Americans may technically share a language with their British neighbors/neighbours, but that doesn’t mean that each country’s version of English is identical. As illustrated in an ingenious infographic by GrammarCheck—a website that offers editing and proofreading services—there are numerous differences between British and American English, from subtle spelling changes to entirely different designations for common concepts.
Rendered in a colorful and minimalist style, the infographic presents 63 differences between the two branches of English. To help explain the dissimilarities, each object or idea is represented by a simple illustration and accompanied by 2 words: its British title, and its American name.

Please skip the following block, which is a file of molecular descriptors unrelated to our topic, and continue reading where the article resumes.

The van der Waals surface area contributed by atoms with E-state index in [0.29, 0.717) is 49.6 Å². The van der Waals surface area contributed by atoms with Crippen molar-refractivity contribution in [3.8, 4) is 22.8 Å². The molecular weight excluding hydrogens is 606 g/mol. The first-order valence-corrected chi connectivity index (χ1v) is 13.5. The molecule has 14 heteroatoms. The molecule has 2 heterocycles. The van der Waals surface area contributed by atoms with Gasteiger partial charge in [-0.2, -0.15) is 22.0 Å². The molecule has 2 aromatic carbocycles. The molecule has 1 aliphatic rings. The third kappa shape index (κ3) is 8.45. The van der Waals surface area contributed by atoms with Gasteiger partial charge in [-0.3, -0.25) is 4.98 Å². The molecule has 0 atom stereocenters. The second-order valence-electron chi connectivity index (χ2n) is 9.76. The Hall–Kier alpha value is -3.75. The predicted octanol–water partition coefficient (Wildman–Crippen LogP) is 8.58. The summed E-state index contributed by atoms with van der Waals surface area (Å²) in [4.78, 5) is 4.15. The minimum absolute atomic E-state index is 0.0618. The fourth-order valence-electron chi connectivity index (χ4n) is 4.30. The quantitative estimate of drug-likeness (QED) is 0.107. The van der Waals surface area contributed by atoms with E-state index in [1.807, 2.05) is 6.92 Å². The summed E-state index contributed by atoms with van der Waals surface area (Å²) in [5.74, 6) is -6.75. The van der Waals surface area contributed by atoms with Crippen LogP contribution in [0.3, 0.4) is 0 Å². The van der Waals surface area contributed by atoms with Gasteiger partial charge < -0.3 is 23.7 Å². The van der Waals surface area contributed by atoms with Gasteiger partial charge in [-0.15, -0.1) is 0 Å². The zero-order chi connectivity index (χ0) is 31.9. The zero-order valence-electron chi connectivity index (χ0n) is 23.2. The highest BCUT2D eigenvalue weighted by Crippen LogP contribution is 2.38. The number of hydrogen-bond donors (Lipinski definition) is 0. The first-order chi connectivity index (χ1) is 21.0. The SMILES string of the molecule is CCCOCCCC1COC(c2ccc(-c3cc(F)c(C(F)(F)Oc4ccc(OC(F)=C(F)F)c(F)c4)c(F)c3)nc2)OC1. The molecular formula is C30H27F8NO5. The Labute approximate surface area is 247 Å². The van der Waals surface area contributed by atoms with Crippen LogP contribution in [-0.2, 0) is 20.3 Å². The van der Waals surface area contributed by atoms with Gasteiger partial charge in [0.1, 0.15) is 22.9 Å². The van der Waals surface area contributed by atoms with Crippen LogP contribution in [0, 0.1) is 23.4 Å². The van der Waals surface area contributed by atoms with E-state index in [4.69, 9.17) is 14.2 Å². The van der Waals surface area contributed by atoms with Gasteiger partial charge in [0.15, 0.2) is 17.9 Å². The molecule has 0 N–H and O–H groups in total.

Some of the highlighted word pairings—like taxi and cab, lift and elevator, and garden and yard—are simply fascinating, while others carry a bit more weight. For example, if you’re in Great Britain, ordering “chips” will get you fries, agreeing to play “football” means you better be good at soccer, and, if you compliment someone’s “pants,” you’re actually praising their underwear. Thanks to this helpful infographic, however, both Americans and Britons are sure to dodge these linguistic blunders during a vacation—or holiday—across the pond!